I thought I had a bit of a grasp of Dal Ríada. Pass Notes style maybe, not extensive. It was a sort of colonial job by 5th century Irish from the North, extending their territory into what is now Argyll and the southern Hebrides, in western Scotland. The Isle of Iona, the monastic centre founded by Colmcille/Columba, was the seat of religious authority, with the royal seat and capital at the fort of Dunadd. There was a lot of territorial tug o’ war with the Picts in the East, in which one would prevail for a while, then the other. Finally the two kingdoms fused into the kingdom of Alba when Kenneth MacAlpin (a Gael by most accounts) came to the Pictish throne. The “Burth of Scotland”, as Neil Oliver would say. Of the two kingdoms, only the language of the Gaels survived (as Scots Gaelic) and we know very little about the Pictish language, which is thought to have been a Brythonic tongue, related to Welsh and Cornish. Its echoes are mostly in placenames now.
We approached Dunadd from the south, taking time to see “cup and ring” rock markings around Kilmichael Glen (see image below). A lot of the land around this part of Scotland is surprisingly lush, with beech woods growing right on the coast, and the sense of a temperate climate, quite distinct from some parts of the highlands. We were lucky to encounter a group from an archaeology field-school who were surveying a cup-marked stone called the Lion Stone at Kilmichael. They gave us great advice about where to go and what to see. There are some amazing arrays of ancient rock art up mad trails in the forestry nearby, and it’s notable that the heartland of Dal Ríada was in an area that had been culturally important many centuries earlier. The Kilmartin valley, in which the royal citadel of Dunadd is situated, has a linear series of cairns, stone circles and stone alignments from the Neolithic and Bronze ages.
Dunadd itself, between Kilmichael Glassary and Kilmartin village, is a classic stronghold-on-a rocky-eminence, reminiscent of Cashel or Dunamase in Ireland. It may once have been an island in a shallow bay. There are traces of Iron Age occupation before the establishment of Dalríada, and carving of a boar in distinctly Pictish style, but most of the remains relate to the period of the Gaelic kingdom, Dal Ríada (or Dalriata, etc.). At the height of the fort there is a carved impression of a footprint which (it is believed…) was used in the inauguration of kings. It’s a powerful place, with great vistas off down the valley and to the coast. When you get to that rock with the footprint, you just have to put your foot into it.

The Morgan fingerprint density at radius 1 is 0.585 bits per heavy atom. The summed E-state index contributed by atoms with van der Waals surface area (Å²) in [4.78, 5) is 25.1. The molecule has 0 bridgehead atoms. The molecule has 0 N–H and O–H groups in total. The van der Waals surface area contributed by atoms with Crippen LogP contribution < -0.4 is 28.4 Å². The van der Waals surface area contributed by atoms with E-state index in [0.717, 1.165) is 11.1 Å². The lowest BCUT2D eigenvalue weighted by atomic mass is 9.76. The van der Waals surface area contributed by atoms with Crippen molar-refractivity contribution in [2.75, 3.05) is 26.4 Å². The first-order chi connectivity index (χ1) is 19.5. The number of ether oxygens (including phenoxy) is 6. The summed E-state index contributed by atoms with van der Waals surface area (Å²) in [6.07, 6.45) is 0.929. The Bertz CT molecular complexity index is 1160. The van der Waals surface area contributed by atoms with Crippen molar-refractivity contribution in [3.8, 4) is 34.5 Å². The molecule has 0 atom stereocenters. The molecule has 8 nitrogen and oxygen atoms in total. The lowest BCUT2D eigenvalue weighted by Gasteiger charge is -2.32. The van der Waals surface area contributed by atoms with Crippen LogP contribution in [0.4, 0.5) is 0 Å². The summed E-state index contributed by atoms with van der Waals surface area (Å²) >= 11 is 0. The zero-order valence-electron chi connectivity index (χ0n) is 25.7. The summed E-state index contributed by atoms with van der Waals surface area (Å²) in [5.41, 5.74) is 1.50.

Many, many miles later, in Aberdeenshire, we learned something about this stone that I will never forget, but I’m going to keep that up my sleeve for now.
Cultural identity… it’s such a conundrum. The genetic researcher Brian Sykes visited much of Britain with his team of DNA samplers more than a decade ago, as part of the “Blood of the Isles” project. Apart from the DNA results, his team also recorded cultural attitudes among the people whose DNA they were testing, and these are interesting. In Western Scotland, many subjects expressed an interest in finding that they had Irish roots. In the North and East, that was not regarded as a desirable outcome, with Viking ancestry being seen as a definite bonus, and Pictish connections a good second best.
When I started to read about Dal Ríada from the point of view of Scottish historians, I came up against the fact that my understanding of it was coloured by Irish narratives, which may perhaps give too much weight to the Irish dimension. Scots tend to see Dalriata (their favoured spelling) as much more a distinct community holding lands in both Scotland and Ulster, and speaking a Gaelic tongue from the mists of time, rather than an Irish colonial venture. There’s something in this I suspect – it’s too easy to transfer modern nationality values onto these long-distant belongings and movements.
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